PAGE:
Does joint production within firms link up aggregate outcomes across industries? I exploit exogenous variation in foreign demand faced by US multi-industry manufacturers to identify this transmission mechanism. I find that a positive demand shock in one industry of a firm increases its sales in another the more that both industries share knowledge inputs--including R&D, IT, and other professional services. I develop a general equilibrium model of joint production and estimate that properties of knowledge inputs generate economies of scale and scope within the firm. An expansion of market size in one industry lowers prices in not only that same industry but also others. These cross-industry spillovers account for 20 percent of the aggregate response of prices to market size and manifest disproportionately among knowledge-intensive industries.
(Click here for old version titled Intangible Economies of Scope: Micro Evidence and Macro Implications)
“Structural Change Within Versus Across Firms: Evidence from the United States” (joint with Teresa Fort, Steve Redding, and Pete Schott)
US manufacturing's employment share fell from 27 to 9 percent between 1977 and 2016. A third of this reallocation is driven by a shift towards services—particularly professional services and retail— within continuing manufacturers. We show that firms with in-house professional service establishments are larger, grow faster, more likely to survive, and more diversified than firms without such plants. These trends motivate a model of within-firm structural transformation in which non- manufacturing workers complement physical production, and where physical input price reductions induce firms to reallocate towards services. This mechanism is consistent with US firms' responses to growing trade with China.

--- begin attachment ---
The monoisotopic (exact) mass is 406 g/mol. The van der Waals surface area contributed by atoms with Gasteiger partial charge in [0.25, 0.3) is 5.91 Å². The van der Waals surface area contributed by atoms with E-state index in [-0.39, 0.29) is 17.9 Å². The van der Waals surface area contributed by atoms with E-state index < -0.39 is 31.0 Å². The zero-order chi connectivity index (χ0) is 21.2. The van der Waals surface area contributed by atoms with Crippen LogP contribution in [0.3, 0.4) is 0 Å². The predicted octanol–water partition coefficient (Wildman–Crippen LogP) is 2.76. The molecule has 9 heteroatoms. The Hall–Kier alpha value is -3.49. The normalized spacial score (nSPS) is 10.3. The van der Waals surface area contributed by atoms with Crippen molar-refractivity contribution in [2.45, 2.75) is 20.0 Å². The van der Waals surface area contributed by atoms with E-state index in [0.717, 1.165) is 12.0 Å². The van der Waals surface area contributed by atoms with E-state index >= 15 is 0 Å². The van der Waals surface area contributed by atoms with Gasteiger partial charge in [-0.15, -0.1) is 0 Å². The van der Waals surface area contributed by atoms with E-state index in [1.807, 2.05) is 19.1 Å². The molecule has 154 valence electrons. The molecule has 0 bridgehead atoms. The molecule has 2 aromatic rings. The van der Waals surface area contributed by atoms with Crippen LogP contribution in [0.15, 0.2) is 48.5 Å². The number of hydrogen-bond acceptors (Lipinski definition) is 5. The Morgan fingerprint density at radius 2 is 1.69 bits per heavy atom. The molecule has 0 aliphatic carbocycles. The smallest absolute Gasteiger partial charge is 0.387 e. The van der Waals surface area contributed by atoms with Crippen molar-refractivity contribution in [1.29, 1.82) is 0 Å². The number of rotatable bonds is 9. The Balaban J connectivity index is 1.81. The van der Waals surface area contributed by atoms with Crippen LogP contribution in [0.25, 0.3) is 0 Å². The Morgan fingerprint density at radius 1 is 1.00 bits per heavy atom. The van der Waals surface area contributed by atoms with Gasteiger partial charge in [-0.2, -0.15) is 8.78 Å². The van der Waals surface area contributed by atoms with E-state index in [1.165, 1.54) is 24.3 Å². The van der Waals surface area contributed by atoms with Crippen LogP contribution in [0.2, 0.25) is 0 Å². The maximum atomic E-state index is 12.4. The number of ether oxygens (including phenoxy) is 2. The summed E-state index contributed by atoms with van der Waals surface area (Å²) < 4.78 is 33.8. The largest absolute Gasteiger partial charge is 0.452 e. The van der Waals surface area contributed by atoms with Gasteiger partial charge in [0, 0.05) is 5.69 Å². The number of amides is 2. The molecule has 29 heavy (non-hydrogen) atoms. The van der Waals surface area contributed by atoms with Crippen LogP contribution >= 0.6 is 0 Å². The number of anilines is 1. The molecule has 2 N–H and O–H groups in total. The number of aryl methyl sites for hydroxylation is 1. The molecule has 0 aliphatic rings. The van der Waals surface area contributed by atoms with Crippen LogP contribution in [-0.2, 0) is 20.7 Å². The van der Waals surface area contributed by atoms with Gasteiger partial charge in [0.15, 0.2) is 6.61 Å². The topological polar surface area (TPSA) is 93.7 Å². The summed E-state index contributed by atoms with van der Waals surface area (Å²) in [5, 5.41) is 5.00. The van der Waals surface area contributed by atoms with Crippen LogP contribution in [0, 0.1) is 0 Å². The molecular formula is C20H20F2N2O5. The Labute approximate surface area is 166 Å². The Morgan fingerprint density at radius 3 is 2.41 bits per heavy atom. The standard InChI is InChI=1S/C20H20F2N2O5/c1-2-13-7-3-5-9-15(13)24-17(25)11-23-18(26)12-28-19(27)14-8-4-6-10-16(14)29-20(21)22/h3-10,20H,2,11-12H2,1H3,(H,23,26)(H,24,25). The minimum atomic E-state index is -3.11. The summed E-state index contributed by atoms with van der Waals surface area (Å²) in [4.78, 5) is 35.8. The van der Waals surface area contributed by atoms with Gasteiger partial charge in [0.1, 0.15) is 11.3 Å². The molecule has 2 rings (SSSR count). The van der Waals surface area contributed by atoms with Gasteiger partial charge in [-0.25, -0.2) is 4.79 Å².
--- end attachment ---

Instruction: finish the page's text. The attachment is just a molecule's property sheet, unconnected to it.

“The Costs of Market Disintegration: Evidence from the India-Pakistan Border” (joint with Robin Burgess, Dave Donaldson, and Steve Redding)